Your role as caregiver to a loved one suffering from Alzheimer’s disease can be very involved.
You help maintain the quality of life for your spouse, parent, family member, or friend with Alzheimer's disease.
You have become educated about symptoms, treatments and the progression of the disease.
You probably keep track of appointments with the doctor, medication schedules, and exercise.
You offer the love and support necessary to meet the challenges of Alzheimer's disease.
You are a caregiver. While many patients retain their independence for a period of time after being diagnosed with Alzheimer's disease, some may need more help with performing daily activities. For others, the diagnosis may come after weeks or months of you coping with symptoms that did not have a name. Regardless of how long you've been dealing with Alzheimer's disease or to what degree, in some way Alzheimer's has affected your life and responsibilities -- physically, emotionally, or economically.
Unfortunately, getting an Alzheimer’s disease diagnosis is not simple. Your doctor can’t check for the disease by doing a quick blood test. That’s because signs of Alzheimer’s disease don't appear in your blood. Instead, Alzheimer’s disease is the result of a problem inside your brain.
The only way to be 100% certain a person suffers from Alzheimer’s disease is to examine samples of brain tissue. This can only be done during an autopsy, after a person has died.
The role you have taken on is not an easy one. However, the following tips offer some guidance on how to maintain and improve your caregiving relationship:
Take time for yourself. Make sure you have time to relax. If necessary, enlist the help of other family members or even hire someone to help out.
Learn as much as you can about your loved one's disease so you will know how you can help. You'll also understand what changes to expect in your loved one's behavior or symptoms.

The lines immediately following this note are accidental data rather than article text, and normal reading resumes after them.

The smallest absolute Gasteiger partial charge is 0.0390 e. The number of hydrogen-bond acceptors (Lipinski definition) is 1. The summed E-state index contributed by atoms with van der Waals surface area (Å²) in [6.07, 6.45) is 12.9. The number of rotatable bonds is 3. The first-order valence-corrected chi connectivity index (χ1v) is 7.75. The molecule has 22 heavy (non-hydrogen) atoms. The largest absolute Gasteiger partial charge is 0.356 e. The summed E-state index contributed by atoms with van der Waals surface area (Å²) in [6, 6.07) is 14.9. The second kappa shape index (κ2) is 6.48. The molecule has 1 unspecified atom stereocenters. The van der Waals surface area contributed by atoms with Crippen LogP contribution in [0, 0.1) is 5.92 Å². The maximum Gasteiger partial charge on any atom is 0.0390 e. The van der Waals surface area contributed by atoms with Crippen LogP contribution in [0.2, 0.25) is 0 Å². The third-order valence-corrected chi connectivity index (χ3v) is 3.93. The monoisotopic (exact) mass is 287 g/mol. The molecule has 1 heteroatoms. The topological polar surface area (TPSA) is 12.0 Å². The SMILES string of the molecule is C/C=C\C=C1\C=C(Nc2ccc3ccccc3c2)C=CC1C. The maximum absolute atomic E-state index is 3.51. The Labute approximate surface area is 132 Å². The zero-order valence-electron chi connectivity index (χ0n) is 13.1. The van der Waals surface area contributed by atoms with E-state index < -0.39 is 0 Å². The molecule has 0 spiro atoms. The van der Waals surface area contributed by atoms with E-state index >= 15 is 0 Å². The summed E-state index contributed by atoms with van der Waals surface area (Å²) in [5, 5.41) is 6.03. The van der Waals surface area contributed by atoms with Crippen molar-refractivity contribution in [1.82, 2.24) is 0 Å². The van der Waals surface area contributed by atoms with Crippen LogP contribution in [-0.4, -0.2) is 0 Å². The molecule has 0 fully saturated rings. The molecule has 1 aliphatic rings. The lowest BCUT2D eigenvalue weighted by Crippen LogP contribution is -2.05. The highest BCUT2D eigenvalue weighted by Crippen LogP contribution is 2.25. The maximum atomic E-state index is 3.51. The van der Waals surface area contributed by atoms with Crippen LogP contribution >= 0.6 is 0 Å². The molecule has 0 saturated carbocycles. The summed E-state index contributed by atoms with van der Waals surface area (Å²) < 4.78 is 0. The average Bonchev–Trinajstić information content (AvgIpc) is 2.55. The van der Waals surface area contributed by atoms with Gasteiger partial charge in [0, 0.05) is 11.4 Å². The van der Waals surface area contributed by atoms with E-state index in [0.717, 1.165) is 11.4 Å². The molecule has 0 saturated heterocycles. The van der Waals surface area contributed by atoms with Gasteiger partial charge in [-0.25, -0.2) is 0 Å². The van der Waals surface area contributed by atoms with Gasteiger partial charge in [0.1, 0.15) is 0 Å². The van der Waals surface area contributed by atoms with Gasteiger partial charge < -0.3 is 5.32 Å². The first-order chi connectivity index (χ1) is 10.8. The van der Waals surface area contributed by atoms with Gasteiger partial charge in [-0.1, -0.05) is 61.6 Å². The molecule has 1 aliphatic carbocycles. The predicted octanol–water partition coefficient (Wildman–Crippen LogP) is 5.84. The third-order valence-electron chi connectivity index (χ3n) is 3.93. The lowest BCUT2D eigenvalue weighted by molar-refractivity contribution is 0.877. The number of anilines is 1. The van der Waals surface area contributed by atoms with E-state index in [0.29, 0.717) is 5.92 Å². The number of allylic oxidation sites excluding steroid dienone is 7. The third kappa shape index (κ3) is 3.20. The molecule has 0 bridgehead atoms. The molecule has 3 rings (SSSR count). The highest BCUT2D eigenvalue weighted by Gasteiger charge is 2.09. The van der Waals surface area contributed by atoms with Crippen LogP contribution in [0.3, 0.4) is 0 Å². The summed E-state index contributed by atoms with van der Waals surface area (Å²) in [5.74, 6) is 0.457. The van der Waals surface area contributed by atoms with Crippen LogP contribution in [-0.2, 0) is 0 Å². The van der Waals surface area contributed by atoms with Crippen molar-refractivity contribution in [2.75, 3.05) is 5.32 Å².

Help your loved one participate in as many activities in the home and outside the home as possible. Maintain the intricate balance between helping your loved one accomplish a task and actually doing the task for him or her. Allow the patient the time needed to complete daily activities on his or her own, such as dressing.
Consult your loved one about his or her family affairs. Although it's not easy to discuss these topics, you should be informed of your loved one's wishes regarding a living will, durable power of attorney, and do-not-resuscitate (DNR) order.
Set realistic goals for yourself and your loved one. Do not attempt to do everything. By setting attainable goals, you are setting everyone up for success, rather than disappointment.
Do not put your life on hold. Continue to meet with friends, participate in hobbies or groups, and maintain a schedule as normally as possible. You will feel more energized and are less likely to feel resentful in the long run.
Have someone you can talk to. You are there for your loved one -- to listen and to offer support -- but you also need a support person. Talk openly and honestly with a friend or family member. If this is not possible, join a support group. Understanding that you are not alone and that someone else is in a similar situation helps you to feel nurtured.
The most effective caregiver is well informed, prepared, and asks for help and support from all resources that are available.